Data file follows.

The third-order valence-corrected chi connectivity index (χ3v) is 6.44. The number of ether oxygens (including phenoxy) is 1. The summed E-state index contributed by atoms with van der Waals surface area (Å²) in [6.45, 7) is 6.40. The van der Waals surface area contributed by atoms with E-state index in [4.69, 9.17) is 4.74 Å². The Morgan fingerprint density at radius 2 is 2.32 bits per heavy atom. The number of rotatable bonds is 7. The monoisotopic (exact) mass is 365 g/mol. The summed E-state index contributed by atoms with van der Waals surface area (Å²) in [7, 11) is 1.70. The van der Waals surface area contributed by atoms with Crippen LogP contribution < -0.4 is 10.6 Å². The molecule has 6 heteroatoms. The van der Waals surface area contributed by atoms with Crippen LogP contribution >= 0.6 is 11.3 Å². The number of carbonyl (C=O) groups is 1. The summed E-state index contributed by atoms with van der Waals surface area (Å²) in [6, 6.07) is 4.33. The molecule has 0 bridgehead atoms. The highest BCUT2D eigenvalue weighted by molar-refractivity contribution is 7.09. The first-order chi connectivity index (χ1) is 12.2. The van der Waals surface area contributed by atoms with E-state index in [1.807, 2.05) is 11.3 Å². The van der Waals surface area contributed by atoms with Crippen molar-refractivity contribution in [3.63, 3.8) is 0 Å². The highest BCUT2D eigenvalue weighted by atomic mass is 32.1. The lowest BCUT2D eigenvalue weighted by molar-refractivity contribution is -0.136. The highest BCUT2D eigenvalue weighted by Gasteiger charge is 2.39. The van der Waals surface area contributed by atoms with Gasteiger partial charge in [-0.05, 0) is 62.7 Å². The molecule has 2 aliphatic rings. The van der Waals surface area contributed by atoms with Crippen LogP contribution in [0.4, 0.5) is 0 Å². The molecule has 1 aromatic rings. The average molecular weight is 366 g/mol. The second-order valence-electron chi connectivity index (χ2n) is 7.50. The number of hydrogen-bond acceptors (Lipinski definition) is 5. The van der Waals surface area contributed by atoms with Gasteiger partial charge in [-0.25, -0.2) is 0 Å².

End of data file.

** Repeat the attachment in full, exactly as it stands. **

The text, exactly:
The third-order valence-corrected chi connectivity index (χ3v) is 6.44. The number of ether oxygens (including phenoxy) is 1. The summed E-state index contributed by atoms with van der Waals surface area (Å²) in [6.45, 7) is 6.40. The van der Waals surface area contributed by atoms with E-state index in [4.69, 9.17) is 4.74 Å². The Morgan fingerprint density at radius 2 is 2.32 bits per heavy atom. The number of rotatable bonds is 7. The monoisotopic (exact) mass is 365 g/mol. The summed E-state index contributed by atoms with van der Waals surface area (Å²) in [7, 11) is 1.70. The van der Waals surface area contributed by atoms with Crippen LogP contribution < -0.4 is 10.6 Å². The molecule has 6 heteroatoms. The van der Waals surface area contributed by atoms with Crippen LogP contribution >= 0.6 is 11.3 Å². The number of carbonyl (C=O) groups is 1. The summed E-state index contributed by atoms with van der Waals surface area (Å²) in [6, 6.07) is 4.33. The molecule has 0 bridgehead atoms. The highest BCUT2D eigenvalue weighted by molar-refractivity contribution is 7.09. The first-order chi connectivity index (χ1) is 12.2. The van der Waals surface area contributed by atoms with E-state index in [1.807, 2.05) is 11.3 Å². The van der Waals surface area contributed by atoms with Crippen molar-refractivity contribution in [3.63, 3.8) is 0 Å². The highest BCUT2D eigenvalue weighted by atomic mass is 32.1. The lowest BCUT2D eigenvalue weighted by molar-refractivity contribution is -0.136. The highest BCUT2D eigenvalue weighted by Gasteiger charge is 2.39. The van der Waals surface area contributed by atoms with Gasteiger partial charge in [-0.05, 0) is 62.7 Å². The molecule has 2 aliphatic rings. The van der Waals surface area contributed by atoms with Crippen LogP contribution in [0.4, 0.5) is 0 Å². The molecule has 1 aromatic rings. The average molecular weight is 366 g/mol. The second-order valence-electron chi connectivity index (χ2n) is 7.50. The number of hydrogen-bond acceptors (Lipinski definition) is 5. The van der Waals surface area contributed by atoms with Gasteiger partial charge in [-0.25, -0.2) is 0 Å².